Faculty and staff across MIT recall Goldman's unending commitment to his work for more than three decades.
Lillian Eden | Department of Biology
May 1, 2023
On Sept. 30, 2022, Stephen “Steve” Goldman, 59, passed away after a courageous battle with ALS. Goldman worked for MIT for more than 30 years, first with IS&T, then for the CSBi research program, and then in the biology department.
“Steve was an Institution,” says Stuart Levine, Director of the BioMicro center and Goldman’s supervisor for more than a decade. “He did a little bit of everything, and that’s really hard to find these days.”
Levine says he was the type of person who had his “whole being” wrapped up in the job. Steve Goldman was one of the first hires for the fledgling BioMicro Center, according to former supervisor Peter Sorger, whose current role is Otto Krayer Professor of Systems Pharmacology, Department of Systems Biology at Harvard Medical School. Steve Goldman, he said, was essential for setting up the Biology Department’s first server-based computing system.
“He brought great enthusiasm and skill to the role and I also appreciated his sangfroid and sense of humor. This was essential because we were inventing the Center’s infrastructure and mission on the fly and were often in the dark–and also down in the steam tunnels. Steve was a real pioneer,” Sorger says.
Before MIT, Goldman lived in New York and worked on Wall Street. He met his wife of 32 years, Brenda Goldman (née Mahar) on a boat in the middle of the Caribbean.
“He came up to me in a white tuxedo and asked me to have dinner,” Brenda Goldman recalls.
They clicked immediately.
Around the time of their wedding two years later, Brenda Goldman had found a job in Cambridge and they were both eager for Steve Goldman to find work in Massachusetts, far from the high stress environment of Wall Street.
“I found an ad at MIT and I said ‘this sounds very much like you,’” Brenda Goldman says. “He interviewed two, three times because MIT is very slow about getting people in the door. But most of the people that get in the door end up sticking around.”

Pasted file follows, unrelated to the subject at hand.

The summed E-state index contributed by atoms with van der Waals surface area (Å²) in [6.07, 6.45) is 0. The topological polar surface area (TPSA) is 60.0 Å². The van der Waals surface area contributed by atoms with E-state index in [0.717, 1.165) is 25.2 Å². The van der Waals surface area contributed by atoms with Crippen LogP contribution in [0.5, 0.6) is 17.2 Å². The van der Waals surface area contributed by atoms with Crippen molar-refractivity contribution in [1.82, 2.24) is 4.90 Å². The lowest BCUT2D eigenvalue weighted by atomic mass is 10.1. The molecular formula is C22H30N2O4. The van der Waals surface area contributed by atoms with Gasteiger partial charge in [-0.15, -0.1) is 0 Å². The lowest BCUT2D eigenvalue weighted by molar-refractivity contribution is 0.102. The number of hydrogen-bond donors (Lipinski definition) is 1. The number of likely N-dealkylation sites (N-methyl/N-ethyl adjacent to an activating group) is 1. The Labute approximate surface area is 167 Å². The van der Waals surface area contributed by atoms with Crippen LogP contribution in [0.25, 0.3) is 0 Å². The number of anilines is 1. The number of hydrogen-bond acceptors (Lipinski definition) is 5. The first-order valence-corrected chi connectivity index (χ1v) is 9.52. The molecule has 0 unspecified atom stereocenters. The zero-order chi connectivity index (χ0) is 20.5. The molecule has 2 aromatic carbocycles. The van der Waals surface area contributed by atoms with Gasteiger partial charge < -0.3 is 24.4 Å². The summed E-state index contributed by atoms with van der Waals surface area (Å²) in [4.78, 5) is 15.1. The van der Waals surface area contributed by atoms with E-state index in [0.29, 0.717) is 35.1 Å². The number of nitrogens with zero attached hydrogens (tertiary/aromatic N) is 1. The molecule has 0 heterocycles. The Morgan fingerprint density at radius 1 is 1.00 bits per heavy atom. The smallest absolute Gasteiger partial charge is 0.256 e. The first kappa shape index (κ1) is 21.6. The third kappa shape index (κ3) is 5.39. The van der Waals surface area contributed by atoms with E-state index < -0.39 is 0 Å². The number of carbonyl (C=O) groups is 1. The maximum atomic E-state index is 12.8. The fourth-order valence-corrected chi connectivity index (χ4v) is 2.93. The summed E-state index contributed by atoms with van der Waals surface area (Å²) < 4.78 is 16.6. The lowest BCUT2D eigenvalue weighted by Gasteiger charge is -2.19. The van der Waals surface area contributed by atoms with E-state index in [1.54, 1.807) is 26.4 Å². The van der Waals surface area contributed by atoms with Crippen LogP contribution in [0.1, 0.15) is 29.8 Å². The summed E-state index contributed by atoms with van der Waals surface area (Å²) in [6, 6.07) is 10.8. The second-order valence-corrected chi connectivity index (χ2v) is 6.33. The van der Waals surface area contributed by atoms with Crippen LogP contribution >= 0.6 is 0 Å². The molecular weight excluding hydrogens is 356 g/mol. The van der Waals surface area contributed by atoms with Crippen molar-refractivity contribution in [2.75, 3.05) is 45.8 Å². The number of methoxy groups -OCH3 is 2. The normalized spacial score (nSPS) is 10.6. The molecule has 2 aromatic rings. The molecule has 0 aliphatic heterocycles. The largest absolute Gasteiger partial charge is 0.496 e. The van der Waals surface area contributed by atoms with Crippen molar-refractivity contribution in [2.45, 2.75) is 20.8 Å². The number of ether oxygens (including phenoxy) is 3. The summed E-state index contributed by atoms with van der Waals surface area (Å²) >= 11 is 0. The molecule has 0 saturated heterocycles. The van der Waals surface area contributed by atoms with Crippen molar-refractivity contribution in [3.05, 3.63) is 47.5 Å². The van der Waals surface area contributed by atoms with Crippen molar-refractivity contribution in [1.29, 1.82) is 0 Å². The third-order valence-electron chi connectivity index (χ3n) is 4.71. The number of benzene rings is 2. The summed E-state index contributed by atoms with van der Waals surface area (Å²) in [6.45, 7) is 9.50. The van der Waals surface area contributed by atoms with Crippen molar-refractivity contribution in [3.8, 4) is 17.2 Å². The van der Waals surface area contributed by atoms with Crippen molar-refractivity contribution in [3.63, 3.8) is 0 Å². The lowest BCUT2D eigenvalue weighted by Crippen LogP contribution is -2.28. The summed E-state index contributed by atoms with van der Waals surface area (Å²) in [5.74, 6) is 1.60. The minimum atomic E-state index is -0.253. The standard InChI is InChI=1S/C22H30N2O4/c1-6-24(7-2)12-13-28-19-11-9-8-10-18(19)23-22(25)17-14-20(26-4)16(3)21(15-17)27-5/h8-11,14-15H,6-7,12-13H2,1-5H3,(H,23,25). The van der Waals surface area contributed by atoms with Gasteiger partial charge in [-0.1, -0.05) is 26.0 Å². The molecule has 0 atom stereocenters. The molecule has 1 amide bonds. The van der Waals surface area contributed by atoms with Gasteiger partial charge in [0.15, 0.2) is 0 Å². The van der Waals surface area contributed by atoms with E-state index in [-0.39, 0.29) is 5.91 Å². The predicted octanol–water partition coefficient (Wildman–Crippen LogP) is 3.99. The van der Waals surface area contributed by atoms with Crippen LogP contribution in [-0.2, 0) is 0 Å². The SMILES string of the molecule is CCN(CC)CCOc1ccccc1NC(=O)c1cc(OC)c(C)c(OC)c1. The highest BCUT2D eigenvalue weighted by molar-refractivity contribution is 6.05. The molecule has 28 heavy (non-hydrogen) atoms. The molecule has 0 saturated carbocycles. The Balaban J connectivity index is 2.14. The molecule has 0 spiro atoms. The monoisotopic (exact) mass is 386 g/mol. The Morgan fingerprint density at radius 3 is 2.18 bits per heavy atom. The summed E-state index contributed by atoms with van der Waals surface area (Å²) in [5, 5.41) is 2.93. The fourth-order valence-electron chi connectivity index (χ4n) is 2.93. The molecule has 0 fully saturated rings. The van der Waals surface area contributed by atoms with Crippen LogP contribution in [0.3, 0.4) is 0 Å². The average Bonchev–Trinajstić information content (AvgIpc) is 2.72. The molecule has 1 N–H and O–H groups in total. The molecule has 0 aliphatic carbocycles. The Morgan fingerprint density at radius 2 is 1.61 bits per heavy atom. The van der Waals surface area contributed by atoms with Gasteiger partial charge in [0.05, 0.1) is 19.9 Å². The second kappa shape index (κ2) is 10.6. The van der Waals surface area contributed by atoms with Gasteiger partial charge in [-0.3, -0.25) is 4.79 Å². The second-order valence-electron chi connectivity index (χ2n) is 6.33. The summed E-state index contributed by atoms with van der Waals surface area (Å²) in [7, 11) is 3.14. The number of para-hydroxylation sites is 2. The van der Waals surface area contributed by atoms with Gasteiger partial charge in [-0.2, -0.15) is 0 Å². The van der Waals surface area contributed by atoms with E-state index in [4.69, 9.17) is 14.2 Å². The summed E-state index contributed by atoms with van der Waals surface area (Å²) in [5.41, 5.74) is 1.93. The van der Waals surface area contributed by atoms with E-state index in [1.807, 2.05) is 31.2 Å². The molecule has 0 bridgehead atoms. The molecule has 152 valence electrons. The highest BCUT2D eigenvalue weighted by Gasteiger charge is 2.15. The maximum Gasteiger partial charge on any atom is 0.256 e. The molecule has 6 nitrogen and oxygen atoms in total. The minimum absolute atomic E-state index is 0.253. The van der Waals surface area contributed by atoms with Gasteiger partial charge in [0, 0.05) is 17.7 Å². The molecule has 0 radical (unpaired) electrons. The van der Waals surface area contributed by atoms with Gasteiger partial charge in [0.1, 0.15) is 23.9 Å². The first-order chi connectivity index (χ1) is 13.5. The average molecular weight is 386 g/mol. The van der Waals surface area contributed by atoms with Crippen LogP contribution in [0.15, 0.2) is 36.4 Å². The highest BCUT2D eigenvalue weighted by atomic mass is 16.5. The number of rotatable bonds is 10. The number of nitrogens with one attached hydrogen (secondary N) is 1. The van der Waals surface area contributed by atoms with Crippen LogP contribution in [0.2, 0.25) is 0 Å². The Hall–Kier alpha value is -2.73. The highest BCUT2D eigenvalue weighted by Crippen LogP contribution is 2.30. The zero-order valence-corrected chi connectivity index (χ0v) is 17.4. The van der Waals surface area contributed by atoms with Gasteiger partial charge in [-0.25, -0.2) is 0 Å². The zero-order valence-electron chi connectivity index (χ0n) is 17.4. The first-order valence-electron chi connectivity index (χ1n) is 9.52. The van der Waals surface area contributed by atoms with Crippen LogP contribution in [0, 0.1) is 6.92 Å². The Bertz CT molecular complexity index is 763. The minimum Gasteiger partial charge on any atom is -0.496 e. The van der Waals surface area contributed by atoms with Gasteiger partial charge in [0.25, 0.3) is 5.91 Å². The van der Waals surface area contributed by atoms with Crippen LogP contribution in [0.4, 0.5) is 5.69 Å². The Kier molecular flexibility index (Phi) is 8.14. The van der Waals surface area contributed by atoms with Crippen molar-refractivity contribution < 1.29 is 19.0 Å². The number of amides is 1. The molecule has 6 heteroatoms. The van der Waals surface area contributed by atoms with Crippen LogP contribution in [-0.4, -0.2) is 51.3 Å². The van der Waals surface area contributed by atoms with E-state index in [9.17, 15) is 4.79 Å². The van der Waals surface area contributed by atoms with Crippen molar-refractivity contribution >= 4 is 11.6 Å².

Steve Goldman was no exception: he found out he’d gotten a job at MIT the day before the wedding and the rest, as they say, is history.
Whether it was a weekend or a holiday, if Steve Goldman got an alert that something was wrong, he would always try to follow up, fix the problem, or go in to offer hands-on help, according to Levine.
Brenda Goldman even accompanied him a few times, noticing that her husband always found a friendly face.
“There was always somebody around who waved or said hello. We couldn’t get out of the building without seeing someone, no matter which building it was,” she says.
Former department head Alan Grossman recalls many casual conversations about sports, especially baseball and softball.
“He always greeted me with a warm smile and ‘hello professor,’” Grossman says. “He truly loved working in our department and we miss him.”
Goldman’s second love, according to Brenda Goldman, was refereeing sports. Steve Goldman would often get to work early so he could wrap up in time to referee games.
“He had something for almost every season of the year except winter,” Brenda Goldman says. “He liked it for the exercise, but he also liked it because it got him off his office chair and interacting with people.”
Steve Goldman was organized—but not a neat person. His workspace was always filled with stuff—piles of memory sticks, CDs, cables, and devices open and in various stages of repair.
But “If you told him something broke, he knew what pile of things to pull the magic out of to make it work,” Brenda Goldman says.
Levine says Steve Goldman’s death came as a bit of a shock: Goldman had been answering emails just days before his death.
“He always, always loved working for MIT,” Brenda Goldman says. “He loved computers and the work gave his life purpose.”
Following his death, the Biology Department made a contribution in Steve Goldman’s memory to the ALS Association of Massachusetts. He leaves behind his wife, children Kevin and Jason Goldman, in-laws, and many nieces and nephews.